Jay Summach has been working from his Edmonton, Alta., home since March 2020. His company, a digital agency called Yellow Pencil, put out the call for at-home work about a week before the province shut down.
“I’ve been 100 per cent from home since then,” said Summach, an account manager, while sitting at a laptop in his backyard.
“It was great and then it was OK and recently it’s getting a little tough.”
It’s not the working from home that has bothered Summach, but rather the evenings in lockdown and not being able to visit friends.
“The working from home has been wonderful for me. I’m in a house where I’ve got space,” said Summach, who brought home furniture from work to make the transition more comfortable.
“Working from home has not meant working in isolation for me.”
On May 31, 2021, the lease on his company’s office was up — his bosses had already been looking at the possibility of finding more flexible space. Summach said the pandemic accelerated those conversations and showed that staff could manage their tasks without a designated building.
The company gave up its downtown office space.
Co-working and office-share sites will allow employees to meet when necessary.
“We need to be together at the times we need to be together,” said Summach, “but what we don’t need is for everyone to be in the office all the time.”
That hybrid work model is something many Canadians want as health restrictions ease and more worksites open up.
In a recent Leger poll, in partnership with the Association for Canadian Studies, 82 per cent of Canadians who worked or are still working from home during the pandemic say their experience was positive.
Forty per cent of Canadians also said upon their return, they would prefer a mix of a few days a week at home and a few days at their workplace.
Nineteen per cent of respondents said they would only want to go to the office when necessary, a day or two a month. Another 19 per cent said they don’t want to return to the job site at all.
Working from home does have its challenges, and 20 per cent of people polled said they want to return to the office or worksite full-time, to their pre-pandemic schedule.
Bill Howatt, who runs Howatt HR Consulting, a firm focused on psychological health and safety, said managers and employees are in “unchartered territory,” but added employers are looking at “maximizing the employee experience.
“Hopefully a manager and employees are talking about their experience now. How you doing? What’s the challenges?”
Howatt said organizations have already learned a lot from COVID-19 — that their employees who work from home can be trusted and will get the work done.
But Howatt said managers will also have to figure out how to balance opportunities like promotions and other advancements if they bring in hybrid work weeks.
Managing a different workflow for every employee will be difficult.
“Trying to figure out how to get everyone together,” said Howatt, “different needs and sick time and all that. So managers are going to need some extra skills, especially on how to become better digital leaders.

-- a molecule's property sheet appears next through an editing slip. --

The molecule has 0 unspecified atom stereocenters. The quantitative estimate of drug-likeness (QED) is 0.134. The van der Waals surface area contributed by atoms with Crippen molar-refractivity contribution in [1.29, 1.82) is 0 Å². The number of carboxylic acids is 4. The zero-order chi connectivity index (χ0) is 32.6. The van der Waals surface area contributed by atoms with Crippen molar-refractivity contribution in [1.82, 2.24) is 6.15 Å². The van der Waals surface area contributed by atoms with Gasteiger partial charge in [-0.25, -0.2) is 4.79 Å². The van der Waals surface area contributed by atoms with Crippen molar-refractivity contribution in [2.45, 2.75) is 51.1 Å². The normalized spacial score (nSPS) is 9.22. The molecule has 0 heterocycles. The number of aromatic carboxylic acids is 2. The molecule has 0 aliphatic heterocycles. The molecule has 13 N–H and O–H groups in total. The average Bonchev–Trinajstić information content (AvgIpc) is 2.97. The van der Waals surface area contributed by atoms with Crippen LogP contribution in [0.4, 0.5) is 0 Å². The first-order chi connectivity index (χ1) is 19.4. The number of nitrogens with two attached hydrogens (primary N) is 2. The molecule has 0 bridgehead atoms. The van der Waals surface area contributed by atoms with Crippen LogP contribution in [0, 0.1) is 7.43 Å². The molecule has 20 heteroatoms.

“There’s going to be pros and cons on both sides,” Howatt said. “We will be naïve and silly to think the unintended consequences of having employees at home by themselves will not have some negative effect on people not feeling connected to the culture, getting exposure to informal conversations. So the jury is out.”
For those who do return to the office, Howatt stressed it will take some time, perhaps months, for everyone to feel comfortable again. The commute, the ride in the elevator and vaccine anxiety could be a challenge for many employees.
“When we’re going through a level of uncertainty we’re going to feel a little bit anxious,” he said.
“Give yourself a break, set some realistic expectations. Realize that you’re going to be working different social skills again.”
The Leger poll also revealed that 35 per cent of those surveyed said if ordered back to the worksite, they would start to look for another job that would allow them to work from home.
Summach said about 45 people work for Yellow Pencil and the company is growing. Face-to-face does still matter.
He noticed it’s sometimes difficult to collaborate and kick-start creativity without physically being around people and reading their body language.
“Watch for the twitch in their cheek when they don’t like something,” Summach said. “Things that don’t come through in a virtual meeting.”
Summach is confident a work-share site with access to a conference room will bring back those connections and believes many companies investigating hybrid work arrangements pre-pandemic will be more open to the idea.
For others, he said, it will likely be a tough sell, especially when trying to navigate tricky issues like how to insure workers and what happens if an employer gets hurt working from home.
Summach said his at-home office has led to a better work-life balance; walking to a local shop to grab lunch and being able to fit in a quick visit with his neighbour.
“Given 16 months already under our belt, already having people working from home and working in hybrid situations, just I think, increased the company’s confidence that, ‘Hey, we can make this work. We don’t have to keep all this space.'”
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